Mickelson Lights up TPC Scottsdale

Though he matched his course record of 11-under 60 at TPC Scottsdale Thursday, Phil Mickelson missed by inches - literally - of setting an all-time PGA Tour mark of 58 in the opening round of the Waste Management Phoenix Open.

Starting at the 10th tee, the 42-year-old began the first round of the $6.2 million event with four straight birdies and, after two pars, birdied the next three holes to make the turn at 7-under 29. Mickelson then birdied four of the first seven holes on his home half to reach 11-under par.

With two holes - both par-4s - to go, he had a legitimate chance for a 58, a score never posted in a PGA Tour event. Five players had shot the current record of 59, with Paul Goydos (John Deere Classic) and Stuart Appleby (Greenbrier Classic) doing it most recently in 2010. With one more birdie, Mickelson would make it six.

On his 17th hole - the 470-yard eighth, Mickelson hit another brilliant drive and placed his approach to 18 feet. His downhill birdie putt was center-cut but tantalizingly stopped inches short of taking him to 12-under.

"The last 6 feet it was right on glide slope," he said. "It should've been right in middle. I thought there was no way to leave it short, and I guess there was a way to leave it short."

On the final hole - a 464-yarder, which thousands of fans had come to encircle after they vacated their previous viewing spots as word spread of the former Arizona State star's hot round, Mickelson again found the fairway and his second landed on the green 25 feet from the cup.

His final birdie try was especially agonizing as it rolled into the right side of the hole but - miraculously, or cruelly - horseshoed out. The crowd let out a huge moan and Mickelson's longtime caddie, Jim "Bones" Mackay, collapsed on the green in disbelief.

At the end, Mickelson anticlimactically matched the tournament's low round of 60 he'd originally shot in 2005 and which was also carded by Grant Waite in 1996 and Mark Calcavecchia in 2001.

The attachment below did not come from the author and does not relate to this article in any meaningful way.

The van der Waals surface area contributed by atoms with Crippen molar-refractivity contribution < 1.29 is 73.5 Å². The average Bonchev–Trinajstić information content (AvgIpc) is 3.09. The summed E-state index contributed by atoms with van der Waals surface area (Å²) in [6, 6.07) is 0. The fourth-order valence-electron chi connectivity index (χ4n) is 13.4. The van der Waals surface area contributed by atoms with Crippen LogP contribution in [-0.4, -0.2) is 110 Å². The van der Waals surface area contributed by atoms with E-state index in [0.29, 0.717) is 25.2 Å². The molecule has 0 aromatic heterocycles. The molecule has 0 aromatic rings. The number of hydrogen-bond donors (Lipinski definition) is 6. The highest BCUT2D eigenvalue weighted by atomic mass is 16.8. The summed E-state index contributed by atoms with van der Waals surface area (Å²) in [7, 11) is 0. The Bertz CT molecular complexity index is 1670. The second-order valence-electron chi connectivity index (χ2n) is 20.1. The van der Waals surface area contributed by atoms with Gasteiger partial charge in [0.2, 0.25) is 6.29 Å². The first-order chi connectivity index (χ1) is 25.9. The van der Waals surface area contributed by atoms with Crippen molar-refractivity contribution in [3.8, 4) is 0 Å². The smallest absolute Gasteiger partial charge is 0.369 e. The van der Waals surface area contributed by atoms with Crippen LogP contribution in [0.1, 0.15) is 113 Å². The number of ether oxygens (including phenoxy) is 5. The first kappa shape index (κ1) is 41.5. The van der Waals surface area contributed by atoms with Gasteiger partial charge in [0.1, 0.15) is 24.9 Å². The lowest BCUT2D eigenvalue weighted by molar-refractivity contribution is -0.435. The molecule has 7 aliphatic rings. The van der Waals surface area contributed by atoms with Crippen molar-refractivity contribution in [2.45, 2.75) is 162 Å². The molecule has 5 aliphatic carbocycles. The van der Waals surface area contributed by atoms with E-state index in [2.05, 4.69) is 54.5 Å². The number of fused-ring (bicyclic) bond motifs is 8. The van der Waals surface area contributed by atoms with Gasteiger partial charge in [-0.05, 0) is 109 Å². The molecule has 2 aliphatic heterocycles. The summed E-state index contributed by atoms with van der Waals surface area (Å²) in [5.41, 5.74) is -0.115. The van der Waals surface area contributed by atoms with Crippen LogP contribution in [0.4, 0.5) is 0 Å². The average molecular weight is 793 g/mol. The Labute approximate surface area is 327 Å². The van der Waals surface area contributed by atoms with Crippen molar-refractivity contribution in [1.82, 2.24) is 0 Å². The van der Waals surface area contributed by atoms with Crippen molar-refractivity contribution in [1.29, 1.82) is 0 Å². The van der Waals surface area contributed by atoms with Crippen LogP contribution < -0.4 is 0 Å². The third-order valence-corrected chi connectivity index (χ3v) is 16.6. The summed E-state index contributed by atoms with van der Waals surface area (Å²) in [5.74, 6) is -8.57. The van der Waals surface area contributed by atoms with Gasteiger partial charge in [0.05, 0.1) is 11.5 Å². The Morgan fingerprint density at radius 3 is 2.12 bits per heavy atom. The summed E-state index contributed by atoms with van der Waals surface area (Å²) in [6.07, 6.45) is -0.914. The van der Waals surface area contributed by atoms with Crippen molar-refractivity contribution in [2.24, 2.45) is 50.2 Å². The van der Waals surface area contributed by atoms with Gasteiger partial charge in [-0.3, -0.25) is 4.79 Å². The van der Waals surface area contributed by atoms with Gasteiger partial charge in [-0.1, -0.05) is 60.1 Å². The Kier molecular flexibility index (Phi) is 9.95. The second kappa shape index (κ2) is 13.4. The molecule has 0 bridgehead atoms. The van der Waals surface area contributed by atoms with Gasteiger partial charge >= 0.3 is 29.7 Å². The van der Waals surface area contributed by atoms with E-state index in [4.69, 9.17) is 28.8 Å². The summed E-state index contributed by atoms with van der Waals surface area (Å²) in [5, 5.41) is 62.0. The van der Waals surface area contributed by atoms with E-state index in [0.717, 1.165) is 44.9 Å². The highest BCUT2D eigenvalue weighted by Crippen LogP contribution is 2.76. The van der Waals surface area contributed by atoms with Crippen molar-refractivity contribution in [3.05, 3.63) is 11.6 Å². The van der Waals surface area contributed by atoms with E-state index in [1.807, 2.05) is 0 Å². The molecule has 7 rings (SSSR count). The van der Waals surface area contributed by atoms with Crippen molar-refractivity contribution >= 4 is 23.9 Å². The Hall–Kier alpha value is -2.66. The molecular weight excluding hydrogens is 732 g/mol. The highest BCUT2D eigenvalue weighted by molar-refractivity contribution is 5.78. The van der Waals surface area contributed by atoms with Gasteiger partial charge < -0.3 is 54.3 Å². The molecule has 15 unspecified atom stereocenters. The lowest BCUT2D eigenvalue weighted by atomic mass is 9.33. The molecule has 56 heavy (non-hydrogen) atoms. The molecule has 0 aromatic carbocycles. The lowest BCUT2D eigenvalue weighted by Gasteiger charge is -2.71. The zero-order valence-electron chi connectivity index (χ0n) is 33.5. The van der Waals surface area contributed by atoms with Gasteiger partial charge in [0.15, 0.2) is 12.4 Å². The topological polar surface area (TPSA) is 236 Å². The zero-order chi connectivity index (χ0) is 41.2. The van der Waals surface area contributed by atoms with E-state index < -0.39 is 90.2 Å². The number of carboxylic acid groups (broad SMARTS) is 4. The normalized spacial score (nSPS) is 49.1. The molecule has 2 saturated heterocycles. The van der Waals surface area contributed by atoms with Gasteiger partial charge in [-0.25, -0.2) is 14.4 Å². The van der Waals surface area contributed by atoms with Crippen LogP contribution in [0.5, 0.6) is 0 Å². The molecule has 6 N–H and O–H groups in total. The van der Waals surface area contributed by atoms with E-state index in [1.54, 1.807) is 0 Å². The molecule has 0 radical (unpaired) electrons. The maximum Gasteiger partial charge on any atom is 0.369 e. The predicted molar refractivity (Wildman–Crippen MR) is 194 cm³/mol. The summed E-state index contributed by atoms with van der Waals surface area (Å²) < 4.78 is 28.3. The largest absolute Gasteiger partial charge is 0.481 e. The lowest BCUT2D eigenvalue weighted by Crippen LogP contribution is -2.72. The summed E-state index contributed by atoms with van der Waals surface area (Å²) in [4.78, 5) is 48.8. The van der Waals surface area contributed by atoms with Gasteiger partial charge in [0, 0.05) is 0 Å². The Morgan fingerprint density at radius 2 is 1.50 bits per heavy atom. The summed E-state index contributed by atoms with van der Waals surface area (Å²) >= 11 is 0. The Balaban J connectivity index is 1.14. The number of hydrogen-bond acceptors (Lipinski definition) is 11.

Of that final putt, Mickelson said, at greenside, "Somehow it went low and lipped out. Don't get me wrong, I'm ecstatic to shoot 60 - but you don't get many chances to shoot 59 very often. To have that putt on line I'm kind of mortified that it didn't go in."

As for when he first thought about a magical 59, a confident Mickelson said, "I was thinking 59 back on 10 (his opening hole)."

The four-time major champion was especially dominant on the par-3s, all four of which he birdied, including the raucous 16th (his seventh hole on Thursday), which is inhabited by rowdy crowds. "There's no better hole to make birdie than at 16 at TPC Scottsdale."

He owed his fine play to improvements off the tee. "Today I drove it phenomenal and feel really good about it," he said. "That club made the biggest difference."

The record four-round total in Phoenix Open history - a 28-under 256 - was established by Calcavecchia 12 years ago, but that mark is seriously threatened this week as the conditions in the Arizona desert are perfect for low scoring.

Mickelson's heroics helped him take to a four-shot lead over Ryan Palmer, Brandt Snedeker, Padraig Harrington and Ted Potter, Jr.

Several players were still on the golf course when this story went to press. That group included defending champion, Kyle Stanley, who was 1-over through nine holes.

For updated scoring, visit http://www.pgatour.com/leaderboard.html.